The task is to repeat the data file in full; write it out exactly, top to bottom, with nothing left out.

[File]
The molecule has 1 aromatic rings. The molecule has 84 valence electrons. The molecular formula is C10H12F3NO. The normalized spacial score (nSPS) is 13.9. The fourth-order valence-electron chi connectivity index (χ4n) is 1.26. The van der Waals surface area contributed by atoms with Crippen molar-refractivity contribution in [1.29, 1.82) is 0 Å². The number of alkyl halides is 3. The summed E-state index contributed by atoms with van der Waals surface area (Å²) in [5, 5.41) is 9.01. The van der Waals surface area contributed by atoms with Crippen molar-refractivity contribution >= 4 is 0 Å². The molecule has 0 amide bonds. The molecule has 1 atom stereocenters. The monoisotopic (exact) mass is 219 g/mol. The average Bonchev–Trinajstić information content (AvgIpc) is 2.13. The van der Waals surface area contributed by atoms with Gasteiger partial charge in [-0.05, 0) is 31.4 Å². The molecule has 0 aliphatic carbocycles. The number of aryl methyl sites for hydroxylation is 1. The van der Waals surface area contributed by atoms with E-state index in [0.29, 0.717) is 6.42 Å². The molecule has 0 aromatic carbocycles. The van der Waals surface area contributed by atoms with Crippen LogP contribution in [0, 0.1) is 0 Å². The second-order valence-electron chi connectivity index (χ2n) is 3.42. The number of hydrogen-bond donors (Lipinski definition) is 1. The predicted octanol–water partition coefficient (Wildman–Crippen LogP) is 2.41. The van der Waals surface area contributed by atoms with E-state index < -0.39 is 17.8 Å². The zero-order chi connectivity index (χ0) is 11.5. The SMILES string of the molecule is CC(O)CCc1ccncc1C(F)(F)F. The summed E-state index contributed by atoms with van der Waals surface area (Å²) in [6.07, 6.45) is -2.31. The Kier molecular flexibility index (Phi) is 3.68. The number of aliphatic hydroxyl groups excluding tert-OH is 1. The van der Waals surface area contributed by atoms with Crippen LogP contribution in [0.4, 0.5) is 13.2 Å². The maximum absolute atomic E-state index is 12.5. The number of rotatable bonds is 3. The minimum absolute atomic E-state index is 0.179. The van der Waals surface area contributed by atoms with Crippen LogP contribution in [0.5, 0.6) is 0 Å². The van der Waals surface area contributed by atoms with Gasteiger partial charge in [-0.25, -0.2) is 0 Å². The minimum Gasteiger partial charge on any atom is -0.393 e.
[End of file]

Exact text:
The molecule has 1 aromatic rings. The molecule has 84 valence electrons. The molecular formula is C10H12F3NO. The normalized spacial score (nSPS) is 13.9. The fourth-order valence-electron chi connectivity index (χ4n) is 1.26. The van der Waals surface area contributed by atoms with Crippen molar-refractivity contribution in [1.29, 1.82) is 0 Å². The number of alkyl halides is 3. The summed E-state index contributed by atoms with van der Waals surface area (Å²) in [5, 5.41) is 9.01. The van der Waals surface area contributed by atoms with Crippen molar-refractivity contribution >= 4 is 0 Å². The molecule has 0 amide bonds. The molecule has 1 atom stereocenters. The monoisotopic (exact) mass is 219 g/mol. The average Bonchev–Trinajstić information content (AvgIpc) is 2.13. The van der Waals surface area contributed by atoms with Gasteiger partial charge in [-0.05, 0) is 31.4 Å². The molecule has 0 aliphatic carbocycles. The number of aryl methyl sites for hydroxylation is 1. The van der Waals surface area contributed by atoms with E-state index in [0.29, 0.717) is 6.42 Å². The molecule has 0 aromatic carbocycles. The van der Waals surface area contributed by atoms with Crippen LogP contribution in [0, 0.1) is 0 Å². The second-order valence-electron chi connectivity index (χ2n) is 3.42. The number of hydrogen-bond donors (Lipinski definition) is 1. The predicted octanol–water partition coefficient (Wildman–Crippen LogP) is 2.41. The van der Waals surface area contributed by atoms with E-state index < -0.39 is 17.8 Å². The zero-order chi connectivity index (χ0) is 11.5. The SMILES string of the molecule is CC(O)CCc1ccncc1C(F)(F)F. The summed E-state index contributed by atoms with van der Waals surface area (Å²) in [6.07, 6.45) is -2.31. The Kier molecular flexibility index (Phi) is 3.68. The number of aliphatic hydroxyl groups excluding tert-OH is 1. The van der Waals surface area contributed by atoms with Crippen LogP contribution in [0.4, 0.5) is 13.2 Å². The maximum absolute atomic E-state index is 12.5. The number of rotatable bonds is 3. The minimum absolute atomic E-state index is 0.179. The van der Waals surface area contributed by atoms with Crippen LogP contribution in [0.5, 0.6) is 0 Å². The van der Waals surface area contributed by atoms with Gasteiger partial charge in [-0.25, -0.2) is 0 Å². The minimum Gasteiger partial charge on any atom is -0.393 e.